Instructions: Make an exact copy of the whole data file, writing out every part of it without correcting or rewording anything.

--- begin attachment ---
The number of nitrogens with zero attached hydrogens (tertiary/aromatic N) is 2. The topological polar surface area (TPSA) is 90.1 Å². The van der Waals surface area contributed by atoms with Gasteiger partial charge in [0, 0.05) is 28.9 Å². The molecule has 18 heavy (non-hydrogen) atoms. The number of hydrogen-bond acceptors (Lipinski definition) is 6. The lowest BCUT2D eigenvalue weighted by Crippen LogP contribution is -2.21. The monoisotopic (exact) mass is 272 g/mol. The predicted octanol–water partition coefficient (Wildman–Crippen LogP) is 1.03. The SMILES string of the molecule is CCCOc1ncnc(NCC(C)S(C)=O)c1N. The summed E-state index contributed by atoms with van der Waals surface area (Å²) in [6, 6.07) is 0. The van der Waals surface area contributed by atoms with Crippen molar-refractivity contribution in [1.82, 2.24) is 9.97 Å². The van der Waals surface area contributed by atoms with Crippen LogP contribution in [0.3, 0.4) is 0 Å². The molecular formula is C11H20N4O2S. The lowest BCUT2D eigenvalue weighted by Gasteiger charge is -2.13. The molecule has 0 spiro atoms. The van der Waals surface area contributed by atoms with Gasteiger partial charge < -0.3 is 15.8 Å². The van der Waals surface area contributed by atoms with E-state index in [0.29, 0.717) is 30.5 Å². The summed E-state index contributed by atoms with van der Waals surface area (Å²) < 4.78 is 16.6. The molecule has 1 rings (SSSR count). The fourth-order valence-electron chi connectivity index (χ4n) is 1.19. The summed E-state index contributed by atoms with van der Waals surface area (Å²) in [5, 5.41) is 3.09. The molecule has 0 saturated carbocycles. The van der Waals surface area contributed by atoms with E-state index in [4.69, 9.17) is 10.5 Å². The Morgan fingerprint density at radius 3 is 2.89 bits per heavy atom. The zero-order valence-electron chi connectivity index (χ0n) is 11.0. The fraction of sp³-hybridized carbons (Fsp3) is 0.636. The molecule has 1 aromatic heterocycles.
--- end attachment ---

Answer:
The number of nitrogens with zero attached hydrogens (tertiary/aromatic N) is 2. The topological polar surface area (TPSA) is 90.1 Å². The van der Waals surface area contributed by atoms with Gasteiger partial charge in [0, 0.05) is 28.9 Å². The molecule has 18 heavy (non-hydrogen) atoms. The number of hydrogen-bond acceptors (Lipinski definition) is 6. The lowest BCUT2D eigenvalue weighted by Crippen LogP contribution is -2.21. The monoisotopic (exact) mass is 272 g/mol. The predicted octanol–water partition coefficient (Wildman–Crippen LogP) is 1.03. The SMILES string of the molecule is CCCOc1ncnc(NCC(C)S(C)=O)c1N. The summed E-state index contributed by atoms with van der Waals surface area (Å²) in [6, 6.07) is 0. The van der Waals surface area contributed by atoms with Crippen molar-refractivity contribution in [1.82, 2.24) is 9.97 Å². The van der Waals surface area contributed by atoms with Crippen LogP contribution in [0.3, 0.4) is 0 Å². The molecular formula is C11H20N4O2S. The lowest BCUT2D eigenvalue weighted by Gasteiger charge is -2.13. The molecule has 0 spiro atoms. The van der Waals surface area contributed by atoms with Gasteiger partial charge < -0.3 is 15.8 Å². The van der Waals surface area contributed by atoms with E-state index in [0.29, 0.717) is 30.5 Å². The summed E-state index contributed by atoms with van der Waals surface area (Å²) < 4.78 is 16.6. The molecule has 1 rings (SSSR count). The fourth-order valence-electron chi connectivity index (χ4n) is 1.19. The summed E-state index contributed by atoms with van der Waals surface area (Å²) in [5, 5.41) is 3.09. The molecule has 0 saturated carbocycles. The van der Waals surface area contributed by atoms with E-state index in [4.69, 9.17) is 10.5 Å². The Morgan fingerprint density at radius 3 is 2.89 bits per heavy atom. The zero-order valence-electron chi connectivity index (χ0n) is 11.0. The fraction of sp³-hybridized carbons (Fsp3) is 0.636. The molecule has 1 aromatic heterocycles.